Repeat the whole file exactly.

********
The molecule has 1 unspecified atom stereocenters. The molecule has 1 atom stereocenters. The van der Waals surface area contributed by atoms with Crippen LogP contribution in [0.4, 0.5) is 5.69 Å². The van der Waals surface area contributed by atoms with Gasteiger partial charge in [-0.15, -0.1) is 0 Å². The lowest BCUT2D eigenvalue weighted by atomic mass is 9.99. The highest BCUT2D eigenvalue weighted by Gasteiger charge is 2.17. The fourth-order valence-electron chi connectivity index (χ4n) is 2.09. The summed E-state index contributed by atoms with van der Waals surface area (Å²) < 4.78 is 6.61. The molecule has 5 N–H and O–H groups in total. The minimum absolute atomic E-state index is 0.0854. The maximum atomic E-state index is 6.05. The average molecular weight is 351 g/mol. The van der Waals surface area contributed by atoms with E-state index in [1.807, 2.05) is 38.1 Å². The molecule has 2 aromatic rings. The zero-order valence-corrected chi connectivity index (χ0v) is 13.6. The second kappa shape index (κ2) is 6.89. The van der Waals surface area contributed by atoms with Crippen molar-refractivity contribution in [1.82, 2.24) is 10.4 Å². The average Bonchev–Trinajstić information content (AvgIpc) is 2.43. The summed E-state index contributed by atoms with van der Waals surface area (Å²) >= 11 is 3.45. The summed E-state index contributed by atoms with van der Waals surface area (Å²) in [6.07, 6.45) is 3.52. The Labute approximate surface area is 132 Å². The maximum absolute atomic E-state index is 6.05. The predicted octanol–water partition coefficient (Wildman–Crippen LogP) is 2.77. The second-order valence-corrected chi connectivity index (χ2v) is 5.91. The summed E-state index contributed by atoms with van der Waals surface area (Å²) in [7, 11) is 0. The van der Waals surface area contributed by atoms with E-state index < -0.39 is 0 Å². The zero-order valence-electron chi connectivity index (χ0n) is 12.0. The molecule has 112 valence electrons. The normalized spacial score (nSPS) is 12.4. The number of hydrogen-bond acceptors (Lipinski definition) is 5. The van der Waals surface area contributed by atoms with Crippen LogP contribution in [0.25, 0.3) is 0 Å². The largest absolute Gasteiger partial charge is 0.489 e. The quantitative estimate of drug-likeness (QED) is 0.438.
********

The molecule has 1 unspecified atom stereocenters. The molecule has 1 atom stereocenters. The van der Waals surface area contributed by atoms with Crippen LogP contribution in [0.4, 0.5) is 5.69 Å². The van der Waals surface area contributed by atoms with Gasteiger partial charge in [-0.15, -0.1) is 0 Å². The lowest BCUT2D eigenvalue weighted by atomic mass is 9.99. The highest BCUT2D eigenvalue weighted by Gasteiger charge is 2.17. The fourth-order valence-electron chi connectivity index (χ4n) is 2.09. The summed E-state index contributed by atoms with van der Waals surface area (Å²) < 4.78 is 6.61. The molecule has 5 N–H and O–H groups in total. The minimum absolute atomic E-state index is 0.0854. The maximum atomic E-state index is 6.05. The average molecular weight is 351 g/mol. The van der Waals surface area contributed by atoms with E-state index in [1.807, 2.05) is 38.1 Å². The molecule has 2 aromatic rings. The zero-order valence-corrected chi connectivity index (χ0v) is 13.6. The second kappa shape index (κ2) is 6.89. The van der Waals surface area contributed by atoms with Crippen molar-refractivity contribution in [1.82, 2.24) is 10.4 Å². The average Bonchev–Trinajstić information content (AvgIpc) is 2.43. The summed E-state index contributed by atoms with van der Waals surface area (Å²) >= 11 is 3.45. The summed E-state index contributed by atoms with van der Waals surface area (Å²) in [6.07, 6.45) is 3.52. The Labute approximate surface area is 132 Å². The maximum absolute atomic E-state index is 6.05. The predicted octanol–water partition coefficient (Wildman–Crippen LogP) is 2.77. The second-order valence-corrected chi connectivity index (χ2v) is 5.91. The summed E-state index contributed by atoms with van der Waals surface area (Å²) in [7, 11) is 0. The van der Waals surface area contributed by atoms with E-state index < -0.39 is 0 Å². The zero-order valence-electron chi connectivity index (χ0n) is 12.0. The molecule has 112 valence electrons. The normalized spacial score (nSPS) is 12.4. The number of hydrogen-bond acceptors (Lipinski definition) is 5. The van der Waals surface area contributed by atoms with Crippen LogP contribution in [0.25, 0.3) is 0 Å². The largest absolute Gasteiger partial charge is 0.489 e. The quantitative estimate of drug-likeness (QED) is 0.438.